God bless you, Mark Fidrych. The Bird will always be alive in me.
Mark Fidrych died while working on his truck.
That’s what authorities believed happened on Monday when the 54-year-old Massachusetts legend died.
If the name means nothing to you, then go find another blog.
In 1976, there was a phenomena that swept this country called “The Bird.”
I’m 44 and was born and raised in Michigan. It’s hard for me to describe just what Mark Fidrych meant to Michigan.
He was part Michael Phelps, part Elvis, part Britney Spears (that would be the crazy.)
I do recall this. As I got older, people in their 20s would make fun of me as I got into middle age. And one of my defense mechanisms was simple: “Yeah. I’m in my 40s. You are in your 20s. But you know what? You never know what it was to experience Mark Fidrych.”
To those under the age of 30, Mark Fidrych was a Detroit Tiger pitcher who debuted as a rookie and made the All-Star game.
He talked to the ball. Yes. He was that fucking crazy. You know what’s crazier? It listened. Fidrych was nuts. He got down on his hands and knees and groomed the pitching mound to his specifications.
And he bitch slapped just about every team in the American League that year.
He was 19-9. He led the league in ERA at 2.34. He was the AL Rookie of the Year.
Mark Fidrych was to every boy in Michigan what that first crush is to 7th grade girls – something that just blind sides you and you end up scribbling in your diary about.
My dad took me to see two Fidrych games. Actually, three games, but one we couldn’t get in. The two I attended were sold out. But you saw the green grass – an oasis of technicolor in a city of chipped paint – and that guy on the mound and you believed.
You believed in miracles. You believed in a city that had nothing to offer to an 11-year-old at the time other than abandoned buildings and desperation.
One of the games my dad took me to was sold out. It was the Yankees on Monday Night Baseball.
Wikipedia says it was June 28, 1976. I don’t know. I was 11 years old. My dad was dumbfounded. In 1975, just one year previous, the Tigers had lost 102 games and were the laughing stock in baseball. Now, you couldn’t buy a ticket?
That was The Bird.
We got home and watched the final inning on national TV. Detroit won 5-1.
The next year, my dad bought me a box of baseball cards, a real passion of my life. At 12, I was nearing the end of the packs. My older brother lied, saying he had heard that there were no Mark Fidrych cards because he was a rookie.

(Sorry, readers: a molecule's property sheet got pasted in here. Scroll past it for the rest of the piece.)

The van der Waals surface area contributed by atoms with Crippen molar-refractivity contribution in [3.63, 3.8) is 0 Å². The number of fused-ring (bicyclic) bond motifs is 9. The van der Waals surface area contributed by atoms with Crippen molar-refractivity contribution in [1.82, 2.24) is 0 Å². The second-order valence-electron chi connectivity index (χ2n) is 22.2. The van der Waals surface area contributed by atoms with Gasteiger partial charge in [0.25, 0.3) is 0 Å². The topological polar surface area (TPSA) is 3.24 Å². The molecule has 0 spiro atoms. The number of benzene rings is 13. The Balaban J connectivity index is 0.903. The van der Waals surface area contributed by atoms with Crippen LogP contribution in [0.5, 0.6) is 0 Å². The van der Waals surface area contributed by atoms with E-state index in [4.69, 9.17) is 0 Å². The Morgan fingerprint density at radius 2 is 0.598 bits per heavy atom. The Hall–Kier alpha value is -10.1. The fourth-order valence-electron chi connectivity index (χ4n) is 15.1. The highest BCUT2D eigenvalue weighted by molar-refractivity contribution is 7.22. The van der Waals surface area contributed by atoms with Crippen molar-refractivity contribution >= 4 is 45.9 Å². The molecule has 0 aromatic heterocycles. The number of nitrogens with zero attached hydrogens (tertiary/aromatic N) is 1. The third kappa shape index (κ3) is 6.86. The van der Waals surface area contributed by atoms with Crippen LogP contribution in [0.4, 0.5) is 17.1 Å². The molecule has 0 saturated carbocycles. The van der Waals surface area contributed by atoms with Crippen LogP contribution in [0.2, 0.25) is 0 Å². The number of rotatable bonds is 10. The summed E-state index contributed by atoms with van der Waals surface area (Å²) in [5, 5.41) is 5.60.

Then, I opened a pack and found it. The Topps card No. 265. Mark Fidrych. I cheered out loud. My brother was relieved he had been proven wrong.
It sells on eBay now for $4.95. You can pry mine from my cold dead hands. Although nearly 20 years later after I unwrapped it, I would give one away.
The two games I got to see Fidrych pitch in person, I was standing on my feet 10 minutes after the game ended. The Bird came out to tip his hat. And the crowd exploded. The electricity was unreal. Detroit was not a city I feared anymore. It was the place to be.
Fidrych earned $16,500 that rookie year. After the season, the Tigers gave him a $25,000 bonus.
Fidrych injured his knee the next spring. Had he played today, it would probably had kept him out six months. This injury ruined his career. He was never the same.
In 1995, while working at a newspaper in Pittsburgh as a sports writer, I called Fidrych. His number was listed in the phone book. God bless him.
I told him the 20 year anniversary of his one-year wonder season was approaching. I wanted to interview him.
He was very polite. Despite being 10 years older, he called me “Sir” several times in our conversation while politely declining to do an interview.
“I’m too busy,” he said.
He lived on a fucking farm. He wasn’t too busy. It was just hard to live in the past. I was 30. I understand now.
The next day, I took my 1977 Topps Mark Fidrych card – the one with All-Star written across the top – and mailed it to him along with a note expressing just how important he was to the state of Michigan. I never heard back from him.
Now, he’s gone.
Mark Fidrych, rest in peace, bud.
With you goes my youth. But that’s OK. With your passing, it’s time to let go.